Two of my favorite scenes of the film feature Lady Bird and her mother shopping together. Is that something you and your mom do in real life, too?
I definitely shop with my mom; we’re best friends! I don’t shop [in stores] as much as I used to, though, mostly because it kind of stresses me out. There’s loads of people, and I’m not one for standing for long periods of time. My back starts to hurt — I’d rather sit down. I’m like a 45-year-old woman. I should honestly just do all my shopping online, from my dark living room, wearing a fanny pack. [Laughs]
But my mom actually just got to LA the other day, and literally the first thing she did was go to The Grove. I was like, “I guarantee you she’s going to go to the Gap and she’s going to get a gray cardigan and a plain top, because that’s all she ever gets.” And guess what she got? A gray cardigan and a plain top! She just always goes for the same stuff. [Laughs]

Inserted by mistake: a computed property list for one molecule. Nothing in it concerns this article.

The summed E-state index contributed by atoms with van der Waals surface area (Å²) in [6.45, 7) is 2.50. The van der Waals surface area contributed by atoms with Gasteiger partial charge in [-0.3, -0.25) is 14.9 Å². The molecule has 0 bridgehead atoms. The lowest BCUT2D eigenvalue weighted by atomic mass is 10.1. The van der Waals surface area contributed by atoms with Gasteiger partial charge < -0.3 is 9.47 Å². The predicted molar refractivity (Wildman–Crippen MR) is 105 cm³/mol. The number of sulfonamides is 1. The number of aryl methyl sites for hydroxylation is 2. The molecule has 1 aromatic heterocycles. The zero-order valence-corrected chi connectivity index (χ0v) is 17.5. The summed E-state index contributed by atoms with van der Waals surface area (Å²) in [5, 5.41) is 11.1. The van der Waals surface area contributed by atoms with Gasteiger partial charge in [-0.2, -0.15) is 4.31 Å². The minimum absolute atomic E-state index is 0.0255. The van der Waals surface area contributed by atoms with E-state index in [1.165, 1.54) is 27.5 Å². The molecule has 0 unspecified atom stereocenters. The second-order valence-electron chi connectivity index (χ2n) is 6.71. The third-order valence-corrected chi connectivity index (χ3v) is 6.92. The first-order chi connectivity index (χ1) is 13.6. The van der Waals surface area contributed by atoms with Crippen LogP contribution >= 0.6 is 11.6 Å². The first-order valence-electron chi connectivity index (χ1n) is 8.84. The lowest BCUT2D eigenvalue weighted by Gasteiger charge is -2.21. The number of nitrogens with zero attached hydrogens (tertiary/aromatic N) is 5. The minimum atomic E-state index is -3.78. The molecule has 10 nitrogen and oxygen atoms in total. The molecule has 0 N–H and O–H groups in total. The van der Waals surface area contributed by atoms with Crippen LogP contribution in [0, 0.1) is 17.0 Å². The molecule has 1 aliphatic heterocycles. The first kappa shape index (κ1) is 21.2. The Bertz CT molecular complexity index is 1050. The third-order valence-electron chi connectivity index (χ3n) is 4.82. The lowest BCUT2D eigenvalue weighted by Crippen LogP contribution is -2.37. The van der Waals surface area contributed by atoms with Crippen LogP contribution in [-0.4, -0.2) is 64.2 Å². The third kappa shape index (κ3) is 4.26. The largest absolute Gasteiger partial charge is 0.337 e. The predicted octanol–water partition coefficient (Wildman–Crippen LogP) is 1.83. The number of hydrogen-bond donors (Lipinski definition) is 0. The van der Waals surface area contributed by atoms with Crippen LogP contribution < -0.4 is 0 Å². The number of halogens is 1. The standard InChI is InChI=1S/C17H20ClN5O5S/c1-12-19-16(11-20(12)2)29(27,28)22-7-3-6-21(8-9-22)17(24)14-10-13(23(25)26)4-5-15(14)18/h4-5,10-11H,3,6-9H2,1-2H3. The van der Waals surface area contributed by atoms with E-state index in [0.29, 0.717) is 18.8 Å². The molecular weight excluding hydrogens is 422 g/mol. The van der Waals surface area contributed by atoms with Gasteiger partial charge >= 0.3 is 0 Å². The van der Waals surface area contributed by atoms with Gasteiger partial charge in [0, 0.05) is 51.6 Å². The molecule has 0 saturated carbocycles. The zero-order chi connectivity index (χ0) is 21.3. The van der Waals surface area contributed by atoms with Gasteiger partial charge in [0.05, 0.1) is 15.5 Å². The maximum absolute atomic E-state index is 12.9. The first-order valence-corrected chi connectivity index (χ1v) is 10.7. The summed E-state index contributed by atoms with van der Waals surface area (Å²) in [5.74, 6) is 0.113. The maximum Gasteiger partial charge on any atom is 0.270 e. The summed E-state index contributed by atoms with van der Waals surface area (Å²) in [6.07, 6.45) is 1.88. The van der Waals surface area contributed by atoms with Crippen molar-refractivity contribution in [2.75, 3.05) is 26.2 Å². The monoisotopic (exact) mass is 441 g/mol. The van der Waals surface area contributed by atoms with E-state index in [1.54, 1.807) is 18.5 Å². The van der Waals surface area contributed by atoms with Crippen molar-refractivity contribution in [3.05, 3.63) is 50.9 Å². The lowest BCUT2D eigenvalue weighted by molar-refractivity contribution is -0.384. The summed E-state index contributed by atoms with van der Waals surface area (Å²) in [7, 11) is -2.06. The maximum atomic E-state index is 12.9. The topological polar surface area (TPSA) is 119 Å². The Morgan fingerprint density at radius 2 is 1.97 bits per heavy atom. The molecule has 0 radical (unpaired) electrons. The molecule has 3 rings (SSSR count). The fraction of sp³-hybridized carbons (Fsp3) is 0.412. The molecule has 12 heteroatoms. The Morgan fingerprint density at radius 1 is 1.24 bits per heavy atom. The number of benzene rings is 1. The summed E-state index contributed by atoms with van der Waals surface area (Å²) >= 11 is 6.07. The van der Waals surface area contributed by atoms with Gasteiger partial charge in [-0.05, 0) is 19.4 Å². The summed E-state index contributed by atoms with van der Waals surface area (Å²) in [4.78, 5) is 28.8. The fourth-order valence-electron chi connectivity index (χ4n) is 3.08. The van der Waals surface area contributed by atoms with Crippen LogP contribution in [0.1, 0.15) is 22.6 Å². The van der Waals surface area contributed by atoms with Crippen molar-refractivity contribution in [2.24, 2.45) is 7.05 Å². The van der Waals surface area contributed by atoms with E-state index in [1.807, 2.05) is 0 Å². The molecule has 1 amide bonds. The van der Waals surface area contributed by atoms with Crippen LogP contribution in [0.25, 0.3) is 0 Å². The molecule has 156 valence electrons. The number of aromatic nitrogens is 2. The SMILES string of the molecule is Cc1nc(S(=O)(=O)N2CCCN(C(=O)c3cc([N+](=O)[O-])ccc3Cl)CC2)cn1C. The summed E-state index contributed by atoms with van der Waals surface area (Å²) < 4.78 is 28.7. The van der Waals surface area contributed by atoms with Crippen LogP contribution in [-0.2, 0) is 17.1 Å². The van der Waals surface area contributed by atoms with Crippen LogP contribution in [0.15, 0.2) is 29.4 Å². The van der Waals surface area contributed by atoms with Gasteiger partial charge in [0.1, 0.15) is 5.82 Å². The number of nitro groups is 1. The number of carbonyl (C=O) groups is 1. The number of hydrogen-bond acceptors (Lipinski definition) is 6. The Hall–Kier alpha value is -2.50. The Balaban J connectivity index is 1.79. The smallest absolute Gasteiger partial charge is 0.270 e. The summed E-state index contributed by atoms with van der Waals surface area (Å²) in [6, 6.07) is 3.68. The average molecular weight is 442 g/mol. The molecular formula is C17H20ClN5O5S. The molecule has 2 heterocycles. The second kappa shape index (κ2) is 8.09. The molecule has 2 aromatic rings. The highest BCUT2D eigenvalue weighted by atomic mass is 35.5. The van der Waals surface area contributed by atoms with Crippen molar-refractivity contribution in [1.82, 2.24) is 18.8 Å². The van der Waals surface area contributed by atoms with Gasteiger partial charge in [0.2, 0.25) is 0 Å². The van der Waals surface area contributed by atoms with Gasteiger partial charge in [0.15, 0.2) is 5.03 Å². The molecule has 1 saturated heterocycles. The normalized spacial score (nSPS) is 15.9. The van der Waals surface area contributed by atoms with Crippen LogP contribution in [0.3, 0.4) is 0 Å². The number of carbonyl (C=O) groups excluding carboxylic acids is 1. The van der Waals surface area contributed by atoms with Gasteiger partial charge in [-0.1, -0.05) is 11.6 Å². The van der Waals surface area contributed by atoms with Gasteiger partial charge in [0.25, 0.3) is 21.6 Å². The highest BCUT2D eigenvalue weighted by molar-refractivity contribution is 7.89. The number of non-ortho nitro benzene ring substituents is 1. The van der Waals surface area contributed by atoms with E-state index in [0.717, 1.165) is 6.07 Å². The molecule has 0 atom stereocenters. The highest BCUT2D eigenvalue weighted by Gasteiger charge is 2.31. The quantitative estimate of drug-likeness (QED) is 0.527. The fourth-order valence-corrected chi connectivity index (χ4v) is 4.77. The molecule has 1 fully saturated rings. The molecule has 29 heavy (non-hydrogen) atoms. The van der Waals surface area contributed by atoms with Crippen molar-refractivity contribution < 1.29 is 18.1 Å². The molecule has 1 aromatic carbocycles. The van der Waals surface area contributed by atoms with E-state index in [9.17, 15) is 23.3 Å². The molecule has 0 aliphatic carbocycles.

That’s the most mom purchase ever! Okay, so where do you prefer to shop?
I’ve definitely gotten more into vintage lately, although a lot of vintage places tend to be really overpriced. I love Zara, Anthropologie, H&M... and Topshop, obviously. There are just such great high street stores out there that make really cool clothes, and I think a lot of them have cleaned up their act a bit [ethically] lately as well.
What’s the last great thing you bought?
You know how ASOS has a vintage section, ASOS Marketplace? I got this really great denim jacket from there: it’s oversized and quilted, with this cool patchwork detail. And it only cost me, like, £60. That’s the last thing I remember buying, anyway!
Any shopping weaknesses?
I’ve always loved sunglasses. My dad is exactly the same, too. We have this shared weakness for them. I have a few nice pairs from Stella McCartney — I love everything Stella does — and there’s an Elizabeth and James pair the brand was nice enough to send me, which I love. Those are the main ones I’ve been wearing lately.
Finally, you’ve gotten to wear some really incredible looks on the red carpet lately. Any recent favorites?
I loved the Ralph & Russo black dress I wore to the Governors Awards. It was floor-length and had the most amazing shape to it. It almost looked like liquid, and the way it would catch the light was just really beautiful.
You can’t go wrong with a great black dress.
You really can’t!
Lady Bird is out in limited release now.
This interview has been edited and condensed for clarity.